Imagery is an intuitively-easy-to-use Virtual Lab to be used as a Digital Image Processing (DIP) laboratory, allowing the user to experiment with DIP algorithms, enabling him to see their effects on images included by its author and also on those of the user. Research papers and books on DIP deal with algorithms to digitally operate on images, and generally some images to show the effects of those algorithms are included; however most times those images are not enough to make evident all the potential of the algorithms. Reflecting the specialization field if its author, Imagery includes some modules dealing with algorithms used in Invariant Pattern Recognition. In this paper the creation of Imagery, a Virtual Lab for Computer Assisted Education (teaching and learning) of DIP is reported. Imagery may be used in the classroom, in the lab and at home. The advantage of using software to teach (learn) a given image transformation like those performed in DIP, is that with the help of the software the transformations can be appreciated in real time, control parameters can be varied and the corresponding effects appreciated. Even though the author has included some supporting theory in the software, Imagery is a very useful complement to a specialized textbooks and classes.
Full-text available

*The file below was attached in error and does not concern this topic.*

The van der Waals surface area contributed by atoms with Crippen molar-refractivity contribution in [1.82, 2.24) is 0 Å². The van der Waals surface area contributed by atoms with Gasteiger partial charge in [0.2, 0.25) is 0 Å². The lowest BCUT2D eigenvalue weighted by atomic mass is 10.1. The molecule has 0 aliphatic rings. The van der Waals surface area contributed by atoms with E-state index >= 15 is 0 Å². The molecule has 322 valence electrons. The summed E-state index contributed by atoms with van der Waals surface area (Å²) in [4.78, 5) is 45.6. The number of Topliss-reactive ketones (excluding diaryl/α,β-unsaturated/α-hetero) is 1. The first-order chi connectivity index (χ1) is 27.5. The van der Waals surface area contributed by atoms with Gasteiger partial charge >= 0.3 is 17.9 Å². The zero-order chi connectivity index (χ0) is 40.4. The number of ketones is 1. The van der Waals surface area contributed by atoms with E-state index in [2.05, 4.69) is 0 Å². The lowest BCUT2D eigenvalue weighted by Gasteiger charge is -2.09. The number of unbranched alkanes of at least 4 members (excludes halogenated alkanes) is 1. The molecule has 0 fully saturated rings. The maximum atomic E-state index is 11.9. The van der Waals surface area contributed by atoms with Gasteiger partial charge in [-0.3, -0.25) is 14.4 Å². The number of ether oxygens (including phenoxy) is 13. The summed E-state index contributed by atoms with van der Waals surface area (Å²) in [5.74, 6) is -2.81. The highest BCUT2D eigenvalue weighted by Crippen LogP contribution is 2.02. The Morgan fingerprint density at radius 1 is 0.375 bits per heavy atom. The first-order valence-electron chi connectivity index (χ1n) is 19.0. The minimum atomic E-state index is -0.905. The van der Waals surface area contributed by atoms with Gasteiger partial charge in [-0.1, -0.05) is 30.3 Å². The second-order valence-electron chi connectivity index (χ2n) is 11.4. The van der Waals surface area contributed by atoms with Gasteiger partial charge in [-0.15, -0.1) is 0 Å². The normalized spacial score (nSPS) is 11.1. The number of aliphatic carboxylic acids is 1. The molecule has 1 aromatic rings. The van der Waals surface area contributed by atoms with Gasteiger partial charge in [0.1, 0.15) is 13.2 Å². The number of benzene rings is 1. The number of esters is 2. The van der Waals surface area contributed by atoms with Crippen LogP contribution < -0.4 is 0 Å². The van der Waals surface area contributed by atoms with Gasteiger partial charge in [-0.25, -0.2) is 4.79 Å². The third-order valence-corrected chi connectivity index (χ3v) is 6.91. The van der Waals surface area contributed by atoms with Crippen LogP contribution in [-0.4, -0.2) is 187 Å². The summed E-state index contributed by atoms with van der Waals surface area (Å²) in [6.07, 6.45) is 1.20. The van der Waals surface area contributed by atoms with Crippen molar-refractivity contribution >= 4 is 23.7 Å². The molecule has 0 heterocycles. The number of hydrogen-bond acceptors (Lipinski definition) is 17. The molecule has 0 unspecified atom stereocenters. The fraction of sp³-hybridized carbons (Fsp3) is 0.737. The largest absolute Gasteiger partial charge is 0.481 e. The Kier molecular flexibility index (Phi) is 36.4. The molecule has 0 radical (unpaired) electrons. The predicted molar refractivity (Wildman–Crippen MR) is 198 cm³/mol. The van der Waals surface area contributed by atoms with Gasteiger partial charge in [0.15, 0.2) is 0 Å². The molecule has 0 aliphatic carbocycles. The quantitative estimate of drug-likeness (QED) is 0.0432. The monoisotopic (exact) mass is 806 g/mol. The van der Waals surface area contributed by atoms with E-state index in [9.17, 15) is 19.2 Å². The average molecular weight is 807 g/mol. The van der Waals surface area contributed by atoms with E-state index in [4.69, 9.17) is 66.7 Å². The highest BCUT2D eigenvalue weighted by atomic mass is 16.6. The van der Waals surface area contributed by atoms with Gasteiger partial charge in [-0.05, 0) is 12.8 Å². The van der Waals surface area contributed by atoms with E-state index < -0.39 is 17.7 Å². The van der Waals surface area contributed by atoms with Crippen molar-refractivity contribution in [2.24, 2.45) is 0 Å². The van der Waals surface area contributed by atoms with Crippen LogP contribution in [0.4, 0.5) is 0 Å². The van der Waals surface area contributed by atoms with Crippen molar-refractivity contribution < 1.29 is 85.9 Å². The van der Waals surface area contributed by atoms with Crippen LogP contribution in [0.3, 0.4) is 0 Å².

A comprehensive study of the C.C. Chen's Improved Moment Invariants is presented. The Chen's Moments, a set of Invariant Moments to be evaluated on the object border pixels, have been scrupulously analysed and their performance compared to that of the traditional (Massive) Moments; the pattern recognition power of the former is thoroughly assessed against that of the latter. The Chen's moments are evaluated by two methods, in the first by edge-tracing, in the second, the edge pixels are considered as they are met when sweeping the image space, and it is found that the boundary moments produce the same numerical results with the two methods. It is also found that the average "distance" between a template and trial samples for massive and boundary moments produce approximate values, which means that these two pattern recognition algorithms are equivalent concerning accurateness. It is concluded that the computation of the Chen's Boundary Moments by sweeping the image space associates minimum computational complexity to a high enough object classification efficiency, thus they may be used in lieu of the traditional (Massive) moments, which are more demanding in terms of computational resources (complexity and time). Since this research verifies that it is not necessary to calculate the Chen's (boundary) Moments by walking along the border of objects –as suggested by their creator-but simply sweeping the image space, this study embraces also their application to hollowed objects and, it is experimentally established that pattern classification of this kind of objects may also be successfully achieved with the boundary moments. Resumen Se presenta un estudio detallado de los Momentos Invariantes Mejorados de C. C. Chen. Los Momentos de Chen, un conjunto de momentos invariantes que se evalúan sobre los pixels de borde de los objetos, ha sido cuidadosamente analizado y su desempeño comparado con aquel de los momentos (masivos) tradicionales; el poder de reconocimiento de patrones de los primeros es cabalmente medido con relación a los últimos. Los momentos de Chen son evaluados mediante dos métodos, primero, rastreando los bordes, y después, los pixeles de borde son considerados al tiempo que ellos son detectados al barrer el espacio imagen. Se encuentra que los momentos de borde producen los mismos resultados numéricos mediante ambos métodos. También se encuentra que la " distancia " promedio entre un modelo y las muestras, producen resultados aproximados, para los momentos masivos y los de borde. Esto implica que ambos métodos son equivalentes en lo que respecta a exactitud. Se concluye que el cálculo de los momentos de borde de Chen mediante barrido de imagen, asocia una complejidad computacional mínima a una alta eficiencia para clasificar objetos, de modo que ellos pueden ser usados en lugar de los momentos masivos tradicionales, los cuales demandan más en términos de recursos computacionales (complejidad y tiempo). Ya que esta investigación verifica que no es necesario calcular los momentos de borde de Chen mediante desplazamiento a lo largo de los bordes, tal como es sugerido por su creador, sino simplemente barriendo el espacio imagen, esta investigación incluye su aplicación a objetos con cavidades, y se establece experimentalmente que la clasificación de este tipo de objetos puede llevarse a cabo exitosamente con los momentos de borde.